Friday, October 25, 2013

Countdown to Halloween: Pumpkins Redux

"Pumpkin Time", H. Harring after Benjamin Champney for L. Prang & Co., 1872, via
It's about time we saw some pumpkins on this Countdown - so make sure you click the image above to get a good look at a chromolithograph of Benjamin Champney's "Pumpkin Time", from 1872, courtesy of the American Antiquarian Society. There's also a nice blog post on this image, here. But that's not the only pumpkin delight on offer today.

Also getting into the spirit of the season are Oxford Journals, who have put together a selection of articles from their archives that provide some spooky scholarly reading for Halloween - available here. Not to be missed there is Cindy Ott's article on the history of giant pumpkins. And if that whets your appetite, Ott is also the author of Pumpkin: The Curious History of an American Icon, which I need to get hold of sometime soon. In that vein, The American Magazine - published in London in 1851 - has "A Couple of 'Whopping' Pumpkin Stories", here.

But that star of today's show is Henry Ward Beecher. In Eyes and Ears, his 1862 collection of essays, Beecher rhapsodised about "The Pumpkin Family" - which, he felt, was "in the situation of a hero without a poet or historian." Not for long:

Dwelling long on "the world's indebtedness to the pumpkin", Beecher also stakes a claim for the pumpkin's importance to world architecture: "What is the magnificent dome of St. Peter's but the highest development of that idea which you shall see expressed or hinted in every well-conditioned pumpkin!" And that thought leads him on to a Transcendental flight-of-fancy that also serves as a perfect complement to Champney's "Pumpkin Time" at the top of the page:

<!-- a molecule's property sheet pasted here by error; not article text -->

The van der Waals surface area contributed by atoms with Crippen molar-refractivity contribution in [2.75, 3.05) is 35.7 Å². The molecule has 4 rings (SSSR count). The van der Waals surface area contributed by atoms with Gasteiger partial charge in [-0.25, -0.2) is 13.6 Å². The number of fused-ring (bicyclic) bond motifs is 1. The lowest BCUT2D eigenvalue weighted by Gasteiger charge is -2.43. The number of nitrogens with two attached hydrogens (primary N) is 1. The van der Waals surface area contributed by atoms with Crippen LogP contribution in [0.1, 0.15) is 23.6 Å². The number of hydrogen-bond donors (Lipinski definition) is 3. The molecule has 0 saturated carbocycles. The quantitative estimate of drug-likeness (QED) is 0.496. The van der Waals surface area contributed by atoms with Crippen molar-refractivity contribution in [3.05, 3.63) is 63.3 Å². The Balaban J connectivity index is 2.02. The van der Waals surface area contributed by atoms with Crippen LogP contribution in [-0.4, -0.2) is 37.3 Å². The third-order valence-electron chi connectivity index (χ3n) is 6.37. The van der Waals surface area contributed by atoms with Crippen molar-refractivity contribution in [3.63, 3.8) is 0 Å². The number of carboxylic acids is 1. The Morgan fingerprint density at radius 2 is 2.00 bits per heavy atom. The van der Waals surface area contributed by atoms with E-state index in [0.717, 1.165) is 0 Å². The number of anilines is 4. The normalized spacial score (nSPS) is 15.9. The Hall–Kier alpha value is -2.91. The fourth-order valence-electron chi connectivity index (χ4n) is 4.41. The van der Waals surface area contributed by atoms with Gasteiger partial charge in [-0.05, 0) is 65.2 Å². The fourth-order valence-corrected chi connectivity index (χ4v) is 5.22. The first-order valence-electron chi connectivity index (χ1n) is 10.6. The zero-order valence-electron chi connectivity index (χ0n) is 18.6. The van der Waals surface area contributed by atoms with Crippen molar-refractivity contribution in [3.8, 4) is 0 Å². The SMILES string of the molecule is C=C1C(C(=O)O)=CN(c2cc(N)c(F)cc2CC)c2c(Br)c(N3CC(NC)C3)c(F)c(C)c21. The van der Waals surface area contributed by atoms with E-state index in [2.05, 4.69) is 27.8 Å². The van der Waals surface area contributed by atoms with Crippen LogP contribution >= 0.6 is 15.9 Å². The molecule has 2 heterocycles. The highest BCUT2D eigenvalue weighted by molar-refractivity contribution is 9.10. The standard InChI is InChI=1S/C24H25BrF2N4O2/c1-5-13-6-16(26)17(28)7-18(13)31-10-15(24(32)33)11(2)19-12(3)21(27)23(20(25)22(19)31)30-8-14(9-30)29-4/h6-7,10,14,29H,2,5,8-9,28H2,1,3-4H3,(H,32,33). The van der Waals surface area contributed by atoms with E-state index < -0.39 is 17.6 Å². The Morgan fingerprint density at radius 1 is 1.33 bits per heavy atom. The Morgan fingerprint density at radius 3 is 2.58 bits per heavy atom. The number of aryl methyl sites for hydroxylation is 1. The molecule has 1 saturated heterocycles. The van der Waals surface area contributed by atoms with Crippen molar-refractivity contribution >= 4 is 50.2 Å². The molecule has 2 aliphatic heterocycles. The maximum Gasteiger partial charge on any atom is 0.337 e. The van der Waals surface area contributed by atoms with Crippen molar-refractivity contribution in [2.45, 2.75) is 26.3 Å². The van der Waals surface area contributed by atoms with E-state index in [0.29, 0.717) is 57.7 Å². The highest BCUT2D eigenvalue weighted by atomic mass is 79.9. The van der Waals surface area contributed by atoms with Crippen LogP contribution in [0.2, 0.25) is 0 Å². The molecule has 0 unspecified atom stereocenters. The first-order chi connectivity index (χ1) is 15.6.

Let him, when the corn has been cut from the field, and the whole expanse is aglow with radiant pumpkins, sit him down, and like a true poet, letting the coarser substance of the scene subside, imagine himself gazing upon a city so far removed that its spires, minarets, and domes are in proportion to the objects before him. That single stem of corn is a spire, that clump of tall-growing reeds is a palace piercing the sky in many forms of tower, while golden domes glitter in wondrous magnificence as often as his imagination can transform a pumpkin into the ribbed orb of a stately mosque!
And if you enjoyed that, you might as well stick around for Beecher's essay on "Autumn Colors", which follows.

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